“Tylenol” may seem to be self-explanatory, but just when you think that’s the case, Sir Dove explain their charming lyrical meaning on the song page. “This is an advertisement for cyanide. It’s a testimonial. It may not be recommended by as many as nine out of 10 doctors…but it sure puts a quick stop to a headache.” So, with that in mind, this song reminds me of an early Roxy Music period piece. Once again, Veil switches gears to deliver a full-bodied and melodic vocal delivery. Guitars sweep as Skiz takes great big down swiped shots across the spectrum. Drums report, firing hot shots of single counterpoint snare under Veil’s chemically induced journey through self-termination.

“Nothing Like You” is the true rocker of the disc, and it doesn’t disappoint. Combining the fury of Richard Hell and Billy Corgan with the guitar sensibilities of Steve Jones, “Nothing Like You” hits all the sweet spots when you’re looking for compositionally genuine rock and roll. Dynamic passion packs power and believability into a genre that’s been done to death by every hipster that’s picked up a Les Paul Junior.

Another high point on the disc is the dissonant goodness of “Black Room.” The drum and bass shuffle into dark and glittery electrics as Veil stumbles down the rabbit hole of all things black. I especially like the choruses that run a blitzkrieg of guitar grit all compliments of Skiz. The guitars roar before receding into the back to support bass and drums as Veil leads back to the powerful chorus. Veil and crew describe this song on their page as, “Anton LaVey lived in a black house. I drive a black car. Burzum composes black metal. Black is easy on the eyes.”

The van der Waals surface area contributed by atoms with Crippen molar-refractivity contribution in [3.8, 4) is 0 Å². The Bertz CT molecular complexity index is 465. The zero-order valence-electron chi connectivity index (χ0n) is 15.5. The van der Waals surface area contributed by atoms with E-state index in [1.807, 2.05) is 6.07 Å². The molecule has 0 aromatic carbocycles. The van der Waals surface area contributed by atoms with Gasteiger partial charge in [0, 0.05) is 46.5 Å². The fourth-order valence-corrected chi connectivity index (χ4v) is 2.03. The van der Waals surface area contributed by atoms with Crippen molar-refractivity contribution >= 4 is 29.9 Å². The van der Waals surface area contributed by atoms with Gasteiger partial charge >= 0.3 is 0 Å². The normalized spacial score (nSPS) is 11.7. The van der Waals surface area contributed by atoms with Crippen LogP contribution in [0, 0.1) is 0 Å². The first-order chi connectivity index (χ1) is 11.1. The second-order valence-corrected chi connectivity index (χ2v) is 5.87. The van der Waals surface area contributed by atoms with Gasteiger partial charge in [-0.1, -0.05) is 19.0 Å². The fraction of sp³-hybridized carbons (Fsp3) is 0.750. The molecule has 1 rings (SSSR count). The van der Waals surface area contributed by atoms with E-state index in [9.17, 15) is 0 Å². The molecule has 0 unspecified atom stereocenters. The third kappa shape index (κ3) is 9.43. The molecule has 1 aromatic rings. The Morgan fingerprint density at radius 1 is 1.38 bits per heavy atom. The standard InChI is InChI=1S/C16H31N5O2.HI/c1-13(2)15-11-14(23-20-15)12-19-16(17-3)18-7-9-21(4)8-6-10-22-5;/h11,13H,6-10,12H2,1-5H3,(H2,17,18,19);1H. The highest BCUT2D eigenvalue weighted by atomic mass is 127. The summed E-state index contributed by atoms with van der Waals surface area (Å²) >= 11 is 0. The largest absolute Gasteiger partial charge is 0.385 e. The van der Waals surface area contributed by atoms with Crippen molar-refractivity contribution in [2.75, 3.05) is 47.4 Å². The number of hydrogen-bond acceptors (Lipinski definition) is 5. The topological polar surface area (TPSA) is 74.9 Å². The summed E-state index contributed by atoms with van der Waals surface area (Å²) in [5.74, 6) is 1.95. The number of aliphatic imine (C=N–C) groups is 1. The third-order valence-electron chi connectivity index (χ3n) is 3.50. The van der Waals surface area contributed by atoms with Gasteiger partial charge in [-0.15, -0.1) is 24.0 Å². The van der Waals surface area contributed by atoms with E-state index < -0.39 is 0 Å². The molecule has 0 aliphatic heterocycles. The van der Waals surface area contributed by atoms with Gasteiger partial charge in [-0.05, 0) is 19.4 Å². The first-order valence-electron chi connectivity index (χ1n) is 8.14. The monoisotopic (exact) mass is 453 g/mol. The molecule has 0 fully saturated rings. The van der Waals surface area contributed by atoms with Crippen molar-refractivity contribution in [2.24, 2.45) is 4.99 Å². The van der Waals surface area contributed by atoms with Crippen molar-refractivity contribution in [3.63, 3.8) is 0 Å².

The double timed, capitalistic symbolism of “Prostitutes At The Pump” fires up next and Sir Dove have the uncanny ability to get their message across in a logical way without surrendering attention to the musical details. Loud, fast and furious, this may be considered pop music, but to me I see a clear level of statement, humor and the musical ability to put their subject matter where their mouth is. This is what Dramarama could have been in a different world.

Speaking of Dramarama, the disc sums up with the aptly named “First Cigarette.” Could this be the tongue-in-cheek play on “Last Cigarette?” Maybe it is, or maybe it’s the completely alternate universe of Pat Veil’s lyrical coding. Sir Dove scramble into the middle of the subject via minor chord ladders, free-for-all chanted choruses, and a roller coaster of syncopated rhythms. Veil rasps for all he’s worth as he laments the travail of the ages here at the Jersey Shore, a Shoreworld littered with magnificent musicians and bad decisions that have melted into the forgettable and ghostly regions of the Union’s most quizzical state. This is Sir Dove’s fist-raising anthem, their cry to battle and Veil’s poignant shot at the Jersey Shore scene that has repeatedly fallen back into its own predictions.

Stay Home probably won’t get featured on most of our better known commercial or college radio stations, which is completely predictable. This is music that represents the real fan of rebellion and the venomous spit that rock was always supposed to be about.

Sure, you’ll discover them on alternative web shows and online stations, but Stay Home will probably be way too unconventional to see the light of day any place else in the land of the chosen. The problem, which has been around for ages, is that true expression scares commercial convention to death. And that’s exactly why I love Sir Dove and Stay Home.

Sir Dove will be appearing at The Brighton Bar on June 23 as the opening act for Kepi Ghoulie of Groovie Ghoulies. For a taste of Stay Home, head over to sirdove.bandcamp.com.


Site designed by Subjective Designs | Powered by WordPress | Content © 1969-2017 Arts Weekly, Inc. All Rights Reserved.